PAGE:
We have community hospitals, 20-, 50-, 100-bed community hospitals for which MEDITECH [software for electronic health records, or EHR] is currently used. MEDITECH is fine for that size hospital, although with every hospital we acquire, it’s a different version of MEDITECH and a different configuration, a different user experience.
So digital-strategy point number one is to take every single-instance of MEDITECH in the empire, move it to a single instance cloud-hosted web-enabled application. A little edgy. MEDITECH has agreed, as we are the first customer for this, to host it and use a subscription-based software as a service model for MEDITECH, with one single instance for all our sites.
Digital strategy number two is ambulatory care. It turns out, MEDITECH is not a great ambulatory system. So you look at the world out there and you’ve got the Epics, the GEs, you’ve got eClinicalWorks, you’ve got Athena, a few others that are not doing so well in the market. EClinicalWorks, a client-server–based application, has been our incumbent ambulatory care system, but it is very challenging in an agile world. Athena, cloud-hosted subscription model, runs on anything anywhere; much more agile. So digital strategy number two, move the entire empire ambulatory care system to Athena.
Digital strategy number three is expanding caremanagement. In a world where your funding is dependent on outcomes and wellness, you need something beyond an EHR. An EHR is fine for a single doctor to do analytics, but it is not enough for population health or care management. Two years ago, we built a care-management medical record that today receives thousands of transactions a day from disparate EHRs across the empire. That provides a single, consolidated view to care managers, non-physician folks, who are looking for gaps in care and for deviations from protocols and guidelines. It can be used for initiating visiting nurses in the home, telemedicine, teleservices visits, scheduling appointments, looking at activities of daily living and social support. These are the sorts of things you need to do to survive in a risk-based world.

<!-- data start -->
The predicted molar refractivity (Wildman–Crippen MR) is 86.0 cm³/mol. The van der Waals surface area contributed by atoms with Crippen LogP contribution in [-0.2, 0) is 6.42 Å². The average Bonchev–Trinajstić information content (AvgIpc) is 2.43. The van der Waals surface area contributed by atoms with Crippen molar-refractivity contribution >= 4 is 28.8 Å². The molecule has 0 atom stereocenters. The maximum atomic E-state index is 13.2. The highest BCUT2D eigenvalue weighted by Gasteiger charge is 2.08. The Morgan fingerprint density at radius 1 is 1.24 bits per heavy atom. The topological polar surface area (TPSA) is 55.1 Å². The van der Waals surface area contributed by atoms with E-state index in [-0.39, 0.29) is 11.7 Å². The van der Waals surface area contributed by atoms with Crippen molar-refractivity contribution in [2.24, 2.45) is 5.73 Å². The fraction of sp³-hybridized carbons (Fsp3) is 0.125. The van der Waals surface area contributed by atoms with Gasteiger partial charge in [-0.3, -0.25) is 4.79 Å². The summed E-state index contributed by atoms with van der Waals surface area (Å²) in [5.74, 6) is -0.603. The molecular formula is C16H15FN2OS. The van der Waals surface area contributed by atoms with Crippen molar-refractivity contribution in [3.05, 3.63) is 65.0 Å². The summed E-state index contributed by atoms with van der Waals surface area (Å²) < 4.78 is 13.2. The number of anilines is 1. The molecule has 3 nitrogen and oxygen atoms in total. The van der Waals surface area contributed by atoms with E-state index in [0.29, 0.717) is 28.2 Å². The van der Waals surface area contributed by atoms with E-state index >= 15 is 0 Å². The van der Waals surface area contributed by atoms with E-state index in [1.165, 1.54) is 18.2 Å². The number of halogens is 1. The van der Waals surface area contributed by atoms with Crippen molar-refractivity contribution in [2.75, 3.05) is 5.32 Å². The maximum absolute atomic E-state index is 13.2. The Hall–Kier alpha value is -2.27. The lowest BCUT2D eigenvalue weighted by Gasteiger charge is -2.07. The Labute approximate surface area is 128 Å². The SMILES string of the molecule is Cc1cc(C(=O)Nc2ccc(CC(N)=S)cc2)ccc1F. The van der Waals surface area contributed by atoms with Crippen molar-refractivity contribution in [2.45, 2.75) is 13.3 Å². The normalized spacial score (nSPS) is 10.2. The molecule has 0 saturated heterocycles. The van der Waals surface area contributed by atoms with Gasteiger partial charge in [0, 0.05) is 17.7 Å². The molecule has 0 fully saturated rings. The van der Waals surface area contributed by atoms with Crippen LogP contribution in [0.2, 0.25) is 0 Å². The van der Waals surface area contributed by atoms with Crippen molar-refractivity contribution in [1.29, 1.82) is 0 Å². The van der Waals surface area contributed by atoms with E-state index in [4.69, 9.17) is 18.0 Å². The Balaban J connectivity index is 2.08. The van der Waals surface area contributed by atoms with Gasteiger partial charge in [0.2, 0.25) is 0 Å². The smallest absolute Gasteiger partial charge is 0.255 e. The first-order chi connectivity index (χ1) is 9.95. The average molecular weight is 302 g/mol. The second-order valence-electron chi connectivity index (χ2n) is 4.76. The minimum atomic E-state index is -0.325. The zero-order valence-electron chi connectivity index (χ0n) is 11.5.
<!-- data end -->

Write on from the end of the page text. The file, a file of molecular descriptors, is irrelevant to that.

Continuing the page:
So far, by the way, using that care-management medical record, Beth Israel Deaconess care organization has become the number-one ACO [accountable care organization, tying reimbursements to reductions in the total cost of care] in New England and the number-three ACO in the entire United States. That’s because we are preventing redundancy and waste, and we’re focusing on keeping you well in your home, as opposed to seeing you for more ICU stays or emergency visits.
Digital strategy number four is engaging patients and families. They are seeing the notes written about them. They are contributing to the records, structured and unstructured data. Their devices in the home are connected, like blood pressure cuffs and something like Apple Watch one day. The idea is that you need data about weight and glucometer values and various vital signs if you’re going to look for interval change between office visits and make interventions. The patients and families articulate their goals for the visits, and the care team then shows them progress against those goals. We don’t want to give more care, we want to give right care. Giving patients and families on BYOD [bring your own device] devices the ability to see digital dashboards of their communication preferences, care plan, goals and progress certainly helps.
And then digital strategy number five is to make sure we comply with all the various federal regulations, whether that’s ICD-10, meaningful use stage one, two or three, HIPAA rule, ACA, etc. Of course, we have done things like leverage the state’s health care information exchange to its greatest extent to achieve the various interoperability requirements.
So that’s, in brief, the digital strategy, and that is probably communicated to every manager and every supervisor. I go to what are called leadership meetings to explain it. It’s well known among the senior management team. Published extensively on my blog. Broadly communicated in every stakeholder meeting I have with other CIOs across both our community and the country. As well, at Beth Israel Deaconess, we have engaged governance. With all the board members we reemphasize the digital strategy we’ve had in FY15 and what we’re executing in FY16.